Unit 1 - Crime And Punishment Flashcards Preview

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Flashcards in Unit 1 - Crime And Punishment Deck (13)
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Aims/purposes of punishment


Protection - from dangerous criminals
Retribution- to take revenge
Vindication- to uphold the law
Repayment- reparation, to make good the damage caused
Reform - rehabilitation, to turn the criminal around
Deterrent - to put others off


Why do Christians punish?


Christians practice justice and fairness.
They also want reformation or or rehabilitation and ultimately strive towards forgiveness
(Also uphold the law)


What is Restorative Justice?


The ‘problem-solving’ approach to crime
RJ aims to repair and restore relations within communities.

Those who have caused harm can see the damage they have caused - opportunity to acknowledge and make amends (compensation)


Restorative Justice (The three parties)


1) The criminal
{Eg. Burglar}

2) The victim
{Eg. House Owner}

3) The Community
{Eg. Church - Priest & community worker}


RJ limitations


No crimes of a sexual nature to be put through this process.
Also if one of the 3 parties does not want to be involved, there is an immediate breakdown.
Does not work if there is no ‘community in area’


Should the death penalty be legalised in the UK?

The case - Arguments for

  • Terrorists who indiscriminately kill people should be hanged.
  • It is a deterrent potential murders/heinous crimes.
  • It has been in existence since the beginning of time, so why abolish it now?
  • It protects civilians and police forces.
  • It adequately expresses society’s total abhorrence of murder
  • A so-called ‘life sentence’ is not punishment enough - some ‘lifers’ are back on the streets in a few years.
  • The law should be based on ‘An eye for an eye and a tooth for a tooth’.
  • It is retribution – the ultimate payback for a criminal who has committed an evil act.
  • Revenge is a natural human emotion - capital punishment helps the victim’s family to get over their loss
  • Capital punishment is the cheapest and most cost effective way of dealing with a serious criminal.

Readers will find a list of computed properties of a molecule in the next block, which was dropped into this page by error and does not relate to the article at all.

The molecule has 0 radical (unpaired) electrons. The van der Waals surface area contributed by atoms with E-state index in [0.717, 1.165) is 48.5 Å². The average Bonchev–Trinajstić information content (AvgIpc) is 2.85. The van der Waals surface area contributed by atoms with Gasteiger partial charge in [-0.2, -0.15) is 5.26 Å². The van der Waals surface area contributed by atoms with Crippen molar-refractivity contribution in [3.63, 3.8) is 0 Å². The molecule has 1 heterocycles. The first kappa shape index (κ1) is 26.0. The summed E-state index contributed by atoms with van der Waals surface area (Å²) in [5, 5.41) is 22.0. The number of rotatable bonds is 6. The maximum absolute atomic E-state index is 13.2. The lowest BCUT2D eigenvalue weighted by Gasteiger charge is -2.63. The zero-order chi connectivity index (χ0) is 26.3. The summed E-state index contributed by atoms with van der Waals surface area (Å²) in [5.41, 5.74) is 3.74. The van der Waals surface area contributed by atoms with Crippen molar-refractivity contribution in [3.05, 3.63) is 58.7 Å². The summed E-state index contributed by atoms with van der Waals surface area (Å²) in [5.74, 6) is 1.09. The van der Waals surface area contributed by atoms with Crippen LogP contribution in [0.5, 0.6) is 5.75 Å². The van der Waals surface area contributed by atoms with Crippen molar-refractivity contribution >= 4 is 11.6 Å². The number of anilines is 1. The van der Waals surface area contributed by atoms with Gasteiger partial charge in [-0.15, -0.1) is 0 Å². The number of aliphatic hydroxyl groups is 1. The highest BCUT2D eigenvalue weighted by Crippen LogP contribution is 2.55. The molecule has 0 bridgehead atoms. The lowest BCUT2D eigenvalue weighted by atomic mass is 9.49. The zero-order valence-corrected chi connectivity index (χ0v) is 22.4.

Should the death penalty be legalised in the UK?

The case - arguments against

  • Capital punishment may make convicted terrorists into martyrs
  • The law condemns (reviles) murder and then goes on to murder in the name of the law.
  • It does not necessarily deter others (look at the crime rate in the State of Texas!)
  • The death penalty is inhumane.
  • Society turns the executioner into a murderer
  • Innocent people may be killed
  • The idea should be to rehabilitate people, not kill them! We should study their past (upbringing), motives and the pressures society has put them under.
  • In 1984, 77% of murders knew their victim ‘well’ – this would suggest that family rows, loss of temper etc lead to mistakes occurring.
  • All life is sacred (precious, God-given, holy) so what right has society to judge that a person’s life should end?

Arguments FOR


Deterrence - It will stop other criminals from committing a similar crime
• Retribution - some evil acts need an ultimate payback like capital punishment
• Protection - If evil people are removed then society is protected
• Arguments from religion - Some people for example argue that the Bible is in favour of capital punishment. The Old Testament law gives examples of crimes were the perpetrator should be put to death.
• Financial arguments - Some people argue it would be cheaper to put a criminal to death than for them to be kept in prison for the duration of their lives.


Arguments AGAINST

  • Death penalty does not deter criminals from committing serious crimes. For example in Texas where the death penalty is legalised there are more murders than many states which don’t have the death penalty.